Review what your product team accomplished over the period and turn it into a new feature announcement, even if it was just a simple bug fix. An app developer’s inability to recognize when an improvement is worthy of announcement is its own kind of feature blindness. Forcing yourself to do it will help you break the bad habit of procrastinating new feature announcements and it will motivate you to regularly produce customer-facing improvements.
Help Scout, a help desk for small businesses, consistently announces over 2 new features per month. But look closely, and notice how some of the “Latest Updates” aren’t what you’d conventionally think of new features at all.
They’ve announced as a new feature that “Mailboxes are 40% Faster”—more an enhancement than a feature—and a majority of the updates are actually tips on how to use existing features better.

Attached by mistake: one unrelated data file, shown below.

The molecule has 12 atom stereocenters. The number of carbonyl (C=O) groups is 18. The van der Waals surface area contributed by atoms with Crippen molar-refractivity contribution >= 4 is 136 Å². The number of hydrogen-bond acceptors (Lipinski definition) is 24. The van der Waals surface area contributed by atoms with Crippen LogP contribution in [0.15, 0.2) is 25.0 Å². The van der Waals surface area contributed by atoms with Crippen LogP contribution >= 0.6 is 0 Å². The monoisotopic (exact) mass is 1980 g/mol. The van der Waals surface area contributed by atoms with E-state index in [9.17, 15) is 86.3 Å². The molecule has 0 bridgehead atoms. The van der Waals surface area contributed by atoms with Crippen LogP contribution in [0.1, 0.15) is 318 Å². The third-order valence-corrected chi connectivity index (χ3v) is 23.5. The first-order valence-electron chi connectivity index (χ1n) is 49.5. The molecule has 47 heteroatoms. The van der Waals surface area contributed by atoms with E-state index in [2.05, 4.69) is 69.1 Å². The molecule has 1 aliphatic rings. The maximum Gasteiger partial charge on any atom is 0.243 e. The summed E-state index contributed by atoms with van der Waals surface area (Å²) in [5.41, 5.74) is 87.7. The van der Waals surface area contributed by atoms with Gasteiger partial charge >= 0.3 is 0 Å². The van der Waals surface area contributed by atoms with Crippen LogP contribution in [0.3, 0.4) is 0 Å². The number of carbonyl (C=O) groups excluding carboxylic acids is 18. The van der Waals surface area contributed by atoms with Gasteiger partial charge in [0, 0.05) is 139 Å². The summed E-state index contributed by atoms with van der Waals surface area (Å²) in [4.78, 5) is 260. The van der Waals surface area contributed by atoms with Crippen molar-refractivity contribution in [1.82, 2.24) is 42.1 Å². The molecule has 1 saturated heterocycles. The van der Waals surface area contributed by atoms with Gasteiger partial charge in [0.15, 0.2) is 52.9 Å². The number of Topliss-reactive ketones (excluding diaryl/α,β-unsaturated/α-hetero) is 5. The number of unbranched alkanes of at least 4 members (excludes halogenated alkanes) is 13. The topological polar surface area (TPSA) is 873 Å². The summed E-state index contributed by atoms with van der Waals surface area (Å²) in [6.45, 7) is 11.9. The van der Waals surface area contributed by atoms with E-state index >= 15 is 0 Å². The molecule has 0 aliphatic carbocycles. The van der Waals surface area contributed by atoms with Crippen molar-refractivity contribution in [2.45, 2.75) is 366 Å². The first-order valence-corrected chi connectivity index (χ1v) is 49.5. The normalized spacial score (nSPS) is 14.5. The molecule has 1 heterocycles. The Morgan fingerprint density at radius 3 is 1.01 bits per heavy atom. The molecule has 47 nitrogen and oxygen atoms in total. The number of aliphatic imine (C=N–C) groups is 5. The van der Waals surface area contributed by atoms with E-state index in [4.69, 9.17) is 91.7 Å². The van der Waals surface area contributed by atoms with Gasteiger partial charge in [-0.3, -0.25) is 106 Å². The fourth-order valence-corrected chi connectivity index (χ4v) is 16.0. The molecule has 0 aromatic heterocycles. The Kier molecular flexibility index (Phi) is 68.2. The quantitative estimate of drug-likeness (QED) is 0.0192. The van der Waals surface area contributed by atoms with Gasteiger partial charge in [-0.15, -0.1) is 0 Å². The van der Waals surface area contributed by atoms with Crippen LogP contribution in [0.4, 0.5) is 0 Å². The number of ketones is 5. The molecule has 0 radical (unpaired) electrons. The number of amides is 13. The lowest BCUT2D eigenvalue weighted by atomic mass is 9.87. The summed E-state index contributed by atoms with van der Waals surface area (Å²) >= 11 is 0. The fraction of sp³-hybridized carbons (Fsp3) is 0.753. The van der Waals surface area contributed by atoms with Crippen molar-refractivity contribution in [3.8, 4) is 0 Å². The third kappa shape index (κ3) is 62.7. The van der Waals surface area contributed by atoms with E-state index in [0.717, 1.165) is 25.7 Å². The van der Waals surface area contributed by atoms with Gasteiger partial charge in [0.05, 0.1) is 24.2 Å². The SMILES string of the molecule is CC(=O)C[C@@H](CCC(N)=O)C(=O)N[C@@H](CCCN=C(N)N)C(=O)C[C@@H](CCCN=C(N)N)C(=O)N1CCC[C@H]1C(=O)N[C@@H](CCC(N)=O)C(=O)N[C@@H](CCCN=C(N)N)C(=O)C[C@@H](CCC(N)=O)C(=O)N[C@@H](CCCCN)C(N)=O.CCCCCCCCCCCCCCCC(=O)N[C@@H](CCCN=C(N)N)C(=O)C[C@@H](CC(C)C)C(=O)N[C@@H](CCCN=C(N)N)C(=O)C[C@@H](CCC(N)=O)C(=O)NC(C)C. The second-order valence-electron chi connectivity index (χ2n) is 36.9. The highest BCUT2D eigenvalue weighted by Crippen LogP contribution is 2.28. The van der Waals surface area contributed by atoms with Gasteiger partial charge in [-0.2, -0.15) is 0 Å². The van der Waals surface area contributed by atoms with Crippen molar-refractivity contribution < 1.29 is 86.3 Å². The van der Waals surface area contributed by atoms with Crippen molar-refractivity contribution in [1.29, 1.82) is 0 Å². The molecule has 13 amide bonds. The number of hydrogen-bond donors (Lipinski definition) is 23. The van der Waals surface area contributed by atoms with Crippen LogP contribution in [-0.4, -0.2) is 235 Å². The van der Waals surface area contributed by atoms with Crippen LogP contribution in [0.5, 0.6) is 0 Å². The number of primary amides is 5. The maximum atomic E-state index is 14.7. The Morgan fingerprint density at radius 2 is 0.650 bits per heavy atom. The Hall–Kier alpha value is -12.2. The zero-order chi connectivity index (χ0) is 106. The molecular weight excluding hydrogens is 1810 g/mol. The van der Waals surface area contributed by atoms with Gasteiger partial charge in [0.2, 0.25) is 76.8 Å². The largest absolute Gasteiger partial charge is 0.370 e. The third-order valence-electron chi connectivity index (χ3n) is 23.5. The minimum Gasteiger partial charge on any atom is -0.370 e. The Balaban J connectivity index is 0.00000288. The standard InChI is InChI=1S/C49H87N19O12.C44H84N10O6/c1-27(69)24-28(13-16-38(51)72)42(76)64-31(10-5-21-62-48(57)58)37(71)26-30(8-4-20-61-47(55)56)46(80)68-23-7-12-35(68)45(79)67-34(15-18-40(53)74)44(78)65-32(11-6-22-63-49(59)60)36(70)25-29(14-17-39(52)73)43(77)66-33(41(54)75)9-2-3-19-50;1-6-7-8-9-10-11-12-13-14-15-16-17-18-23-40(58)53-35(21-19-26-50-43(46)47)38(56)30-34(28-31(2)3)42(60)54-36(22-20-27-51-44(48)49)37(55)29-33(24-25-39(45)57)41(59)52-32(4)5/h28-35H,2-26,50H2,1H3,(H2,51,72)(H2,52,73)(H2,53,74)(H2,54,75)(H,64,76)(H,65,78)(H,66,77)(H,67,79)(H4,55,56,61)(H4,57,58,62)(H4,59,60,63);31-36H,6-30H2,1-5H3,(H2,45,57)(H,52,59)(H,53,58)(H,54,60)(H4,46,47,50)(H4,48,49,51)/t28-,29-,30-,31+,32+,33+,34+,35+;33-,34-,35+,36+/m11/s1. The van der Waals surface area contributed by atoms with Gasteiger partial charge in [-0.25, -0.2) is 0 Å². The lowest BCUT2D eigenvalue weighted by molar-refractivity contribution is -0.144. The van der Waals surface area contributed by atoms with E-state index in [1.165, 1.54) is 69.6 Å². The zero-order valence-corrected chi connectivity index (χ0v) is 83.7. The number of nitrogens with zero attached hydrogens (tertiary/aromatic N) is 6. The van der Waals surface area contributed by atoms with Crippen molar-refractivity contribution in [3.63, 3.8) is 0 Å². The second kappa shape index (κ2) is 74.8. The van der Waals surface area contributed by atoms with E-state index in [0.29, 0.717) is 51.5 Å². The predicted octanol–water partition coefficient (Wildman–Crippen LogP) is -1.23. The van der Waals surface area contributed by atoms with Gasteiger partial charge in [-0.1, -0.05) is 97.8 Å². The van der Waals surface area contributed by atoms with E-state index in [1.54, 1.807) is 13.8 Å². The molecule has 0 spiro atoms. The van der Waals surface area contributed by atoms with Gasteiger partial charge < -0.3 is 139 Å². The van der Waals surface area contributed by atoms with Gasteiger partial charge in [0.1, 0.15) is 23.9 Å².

Rather than strictly define what’s worthy of announcement and miss out on communicating the product’s value, Help Scout’s consistent cadence conveys an exciting feeling of non-stop product progress and evolution. The user gets the message: the app is constantly changing and improving, and therefore, worthy of perpetual exploration and experimentation.
Move Beyond WOW
We love to talk about the WOW moment—the first time a user recognizes the core value of your app. It’s what gets users to actually use your product, and justify paying for it. But in order to truly unlock longterm growth, you have to constantly WOW your customers all the time, and continually enhance the user experience.
The human brain is alive, and constantly adapts to sensory information. As we think, learn and experience new things, connections between our brain cells rapidly shift and readjust. By paying close attention to user psychology and how your app is implemented, you can get users to experience your app in a completely new way—and get them to really engage with what’s hidden in plain sight.